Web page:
Wednesday, December 12th, 2007
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The winter holidays can be a difficult time for children with ASD and their families. Difficulties may arise from too much free time, changes in routine, and gift giving.

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Most school-age children are off school for two to three weeks for the winter holidays, leaving six to eight hours of unstructured time for families to fill each day. You’re not alone if you dread the school holidays; past experience has taught you that a lot can go wrong in two or three weeks. If you haven’t already done so, now is the time to plan how you will structure that free time for your child with ASD. Plan activities for each day of the vacation, and create simple visual supports (e.g., print a picture of a park from the Internet if you will be taking your child to the park) to prime your child about the activities you have planned. If possible, allow your child to help decide on the activities you are planning. During the vacation, review the schedule for the day the night before and on the morning of the day to which the schedule refers. Of course, you can’t plan for everything, and you will invariably have to make changes to the schedule. Let your child know of any changes as soon as possible, and provide visual supports to make the changes concrete for your child. If your family will be traveling during the vacation, changes to the schedule such as flight delays are even more likely. Prepare your child that more than likely, there will be changes to the schedule, perhaps through the use of a social story. Don’t forget to bring an assortment of things for your child to do such as coloring, books, games, or a laptop computer. plane travel.jpg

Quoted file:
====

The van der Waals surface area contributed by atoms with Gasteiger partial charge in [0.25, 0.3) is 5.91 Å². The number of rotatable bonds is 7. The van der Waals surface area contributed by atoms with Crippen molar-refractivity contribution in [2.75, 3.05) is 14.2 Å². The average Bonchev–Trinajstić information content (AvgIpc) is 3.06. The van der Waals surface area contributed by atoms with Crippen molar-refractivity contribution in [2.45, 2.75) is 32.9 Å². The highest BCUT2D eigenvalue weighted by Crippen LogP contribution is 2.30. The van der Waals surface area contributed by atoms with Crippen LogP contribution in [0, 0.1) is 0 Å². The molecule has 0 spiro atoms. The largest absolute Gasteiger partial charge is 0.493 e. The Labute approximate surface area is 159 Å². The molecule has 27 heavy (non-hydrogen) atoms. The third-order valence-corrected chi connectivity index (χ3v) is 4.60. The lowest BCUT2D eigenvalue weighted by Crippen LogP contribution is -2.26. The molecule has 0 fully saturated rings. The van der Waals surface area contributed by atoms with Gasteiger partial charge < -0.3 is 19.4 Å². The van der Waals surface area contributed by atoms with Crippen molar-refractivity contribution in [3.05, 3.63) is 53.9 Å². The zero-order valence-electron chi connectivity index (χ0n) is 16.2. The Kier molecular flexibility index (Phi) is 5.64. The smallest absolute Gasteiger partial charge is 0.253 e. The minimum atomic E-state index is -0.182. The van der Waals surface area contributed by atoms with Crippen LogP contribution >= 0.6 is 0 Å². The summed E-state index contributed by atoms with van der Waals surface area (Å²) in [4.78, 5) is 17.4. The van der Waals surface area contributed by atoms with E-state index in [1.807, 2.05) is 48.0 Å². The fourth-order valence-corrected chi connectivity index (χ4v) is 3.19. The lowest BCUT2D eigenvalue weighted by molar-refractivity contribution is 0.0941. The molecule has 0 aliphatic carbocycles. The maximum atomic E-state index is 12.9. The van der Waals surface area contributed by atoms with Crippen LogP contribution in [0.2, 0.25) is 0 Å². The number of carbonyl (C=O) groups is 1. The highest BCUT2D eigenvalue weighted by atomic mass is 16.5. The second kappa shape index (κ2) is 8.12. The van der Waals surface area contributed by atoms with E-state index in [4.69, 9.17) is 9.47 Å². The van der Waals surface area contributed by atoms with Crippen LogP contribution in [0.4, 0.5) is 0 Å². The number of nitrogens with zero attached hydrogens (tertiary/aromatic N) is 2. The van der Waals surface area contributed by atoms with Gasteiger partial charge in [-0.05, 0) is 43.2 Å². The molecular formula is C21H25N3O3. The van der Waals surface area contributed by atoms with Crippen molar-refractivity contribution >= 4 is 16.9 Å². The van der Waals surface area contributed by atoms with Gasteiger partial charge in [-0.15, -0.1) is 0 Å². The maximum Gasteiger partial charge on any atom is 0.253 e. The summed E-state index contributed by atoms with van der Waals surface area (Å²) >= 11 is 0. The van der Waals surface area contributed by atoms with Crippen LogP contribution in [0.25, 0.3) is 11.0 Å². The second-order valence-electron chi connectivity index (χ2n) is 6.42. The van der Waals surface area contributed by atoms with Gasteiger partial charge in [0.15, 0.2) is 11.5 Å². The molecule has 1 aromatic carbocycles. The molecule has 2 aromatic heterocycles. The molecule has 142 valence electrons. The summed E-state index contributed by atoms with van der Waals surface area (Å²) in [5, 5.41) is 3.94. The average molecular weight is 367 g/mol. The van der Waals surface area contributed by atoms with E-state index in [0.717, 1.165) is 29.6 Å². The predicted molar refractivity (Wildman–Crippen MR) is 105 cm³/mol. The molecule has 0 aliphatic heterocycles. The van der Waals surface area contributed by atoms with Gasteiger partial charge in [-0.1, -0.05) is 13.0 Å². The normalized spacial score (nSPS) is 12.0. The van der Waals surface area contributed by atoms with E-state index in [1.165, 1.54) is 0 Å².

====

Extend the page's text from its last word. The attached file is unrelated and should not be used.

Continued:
Where your child will go and what he or she will do in a day are not the only changes that may be upsetting during the winter holidays. Many people visit with friends and relatives during this time that they rarely see during the rest of the year. These people may feel like strangers to your child, and he or she may behave accordingly. Forcing your child to hug Aunt Mary because “She came all the way from Boston to see us,” is likely to induce challenging behaviors from your child and to make Aunt Mary very uncomfortable. Aunt Mary insisting on a hug may produce similar results. Inform Aunt Mary that your child may view her as a stranger and she should not be offended before Aunt Mary arrives at your home (or you at hers). If possible, show your child pictures of friends and relatives you will visit and review the names of these people before the visit.

Mansnowman.jpgy people exchange gifts during the winter holidays. This can be a source of great disappointment for family and friends of a child with ASD. As a behavior therapist, I once special ordered a beach magnet set for a child I worked with one-on-one, three hours a day, five days a week. I was sure he would love it. I imagined all the exciting language he would produce when we played with those magnets. I heard in my mind spontaneous comments he would make and squeals of delight he would emit. As you probably guessed, the boy opened the magnet set, said nothing, put it down, and picked up another toy. I tried to engage him with the magnets through my enthusiasm. Nothing worked. I have heard similar stories from parents and educators time and again. Even when the child showed intense interest in a toy when it belonged to someone else or requested the toy, the same toy is often of little interest to the child when received as a holiday gift.  As a parent, there is nothing you can do to prevent this. If you have a neurotypical child, you may have complained that he or she only played with a new toy for a day and lost interest. This is part of being a parent, but it is especially disheartening when your child is on the Autism Spectrum, has limited interests, and you worked so hard to find that special gift. Remember that your effort is special regardless of the immediate reaction to the gift. And time may reward your effort. I heard that the beach magnet set became a preferred toy for the boy I worked with over a year later.